What are you doing right now? Are you relaxing? Procrastinating? Gaining knowledge about psychology? Reading words on your computer screen?

You can construe any situation in a number of ways. In particular, you can frame most situations in either an abstract, long-term sort of way (e.g., I am gaining knowledge), or in a more concrete, immediate way (e.g., I am reading words). This difference in the way you choose to construe something—at an abstract versus concrete level—an actually predict a lot about your future behavior.1 For example, when people think about things abstractly, they tend to be more concerned with rewards and make choices that are in line with their values and ideals (e.g., “I should read Sam Joel's blog so that I can enjoy better relationship success”). In contrast, when people think about things concretely, they tend to be more concerned with risks and make choices based on pragmatic concerns (e.g., “I don’t want to be reading a blog post when my boss walks by my desk”).

Until recently, little research had examined how different construals might affect romantic judgments. Epstude and Fӧrster2 hypothesized that love—which, as we all know, is supposed to lift you higher, take you further, and last forever—would be associated with an abstract construal level. In contrast, they predicted that sex—which is often about the here and now, living in the moment, and enjoying the experience—would be associated with a more concrete construal level.

Epstude and Fӧrster tested their hypothesis with an experiment. To put participants into either an abstract or concrete frame of mind, the researchers gave participants some task scenarios (e.g., “Hank plans to take driving lessons”), and asked them to think about the scenarios either concretely (How does Hank plan to take driving lessons?), or abstractly (Why does Hank plan to take driving lessons?). Next, the participants read a scenario about a romantic date that ended with the man walking the woman to her apartment. Participants were asked to predict what would happen next.

The seemingly unrelated construal manipulation (abstract vs. concrete) actually made a huge difference in the way participants interpreted the romantic date story. When participants read the scenario in an abstract frame of mind, they were more likely to think that the couple was in love and would wind up in a long-term relationship. When participants read the scenario in a concrete frame of mind, they were more likely to predict that the couple would have a one-night stand. The researchers ran two more similar studies and obtained similar results: abstract construal led to expectations of love and long-term relationship success; concrete construal led to expectations of sex.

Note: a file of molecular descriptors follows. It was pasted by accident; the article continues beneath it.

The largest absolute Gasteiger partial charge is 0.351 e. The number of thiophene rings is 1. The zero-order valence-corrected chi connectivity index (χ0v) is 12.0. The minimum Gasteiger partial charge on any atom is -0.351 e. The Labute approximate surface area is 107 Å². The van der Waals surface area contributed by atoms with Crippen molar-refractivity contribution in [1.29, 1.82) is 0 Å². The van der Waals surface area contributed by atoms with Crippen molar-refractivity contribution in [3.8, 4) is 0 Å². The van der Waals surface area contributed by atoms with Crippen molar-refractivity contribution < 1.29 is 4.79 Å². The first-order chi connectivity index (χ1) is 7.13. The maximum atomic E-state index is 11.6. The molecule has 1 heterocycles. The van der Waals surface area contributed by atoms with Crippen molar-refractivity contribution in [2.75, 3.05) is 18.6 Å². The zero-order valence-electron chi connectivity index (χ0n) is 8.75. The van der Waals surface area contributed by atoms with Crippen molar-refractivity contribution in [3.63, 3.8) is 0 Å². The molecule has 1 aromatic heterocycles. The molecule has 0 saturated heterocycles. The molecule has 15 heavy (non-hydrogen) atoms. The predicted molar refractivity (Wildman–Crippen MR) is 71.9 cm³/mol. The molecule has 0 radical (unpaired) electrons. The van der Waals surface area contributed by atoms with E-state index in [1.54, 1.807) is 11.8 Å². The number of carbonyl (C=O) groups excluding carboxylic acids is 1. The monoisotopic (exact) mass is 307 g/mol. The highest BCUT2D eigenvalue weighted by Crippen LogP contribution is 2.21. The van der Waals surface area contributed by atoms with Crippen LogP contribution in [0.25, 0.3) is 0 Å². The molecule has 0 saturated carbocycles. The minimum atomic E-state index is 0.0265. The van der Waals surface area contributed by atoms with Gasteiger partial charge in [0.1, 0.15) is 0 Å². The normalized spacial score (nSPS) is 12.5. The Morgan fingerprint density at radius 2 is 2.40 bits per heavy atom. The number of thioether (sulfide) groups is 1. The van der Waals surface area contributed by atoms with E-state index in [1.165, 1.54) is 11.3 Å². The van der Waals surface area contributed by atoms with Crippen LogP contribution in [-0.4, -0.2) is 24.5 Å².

Together, these studies suggest that a person’s frame of mind can have quite an influence on their romantic expectations. So, the next time you want to seduce someone into a single night of passion, go ahead and remind them about how great it is to live in the moment—it might actually work. Conversely, if you want to get someone thinking about you in a long-term sense, maybe try to spark up some broader-level conversations with them, about their life goals or their philosophical views. And if that doesn’t help…how about taking them to a modern art museum?

This post was originally written for the website Science of Relationships.


1. Trope, Y., Liberman, N., & Wakslak, C. (2007). Construal levels and psychological distance: Effects on representation, prediction, evaluation, and behavior. Journal of Consumer Psychology, 17, 83-95.

2. Epstude, K., & Fӧrster, J. (2011). Seeing love, or seeing lust: How people interpret ambiguous romantic situations. Journal of Experimental Social Psychology, 47, 1017-1020.

Most Recent Posts from Dating Decisions

Breaking Up Isn’t *That* Hard To Do

People overestimate the painfulness of romantic breakups.

We Don't Know if You Should Stay or Go

What researchers have yet to uncover about the decision to end a relationship

Choose Your Own (Romantic) Adventure

There's a new way to learn about how we make relationship decisions.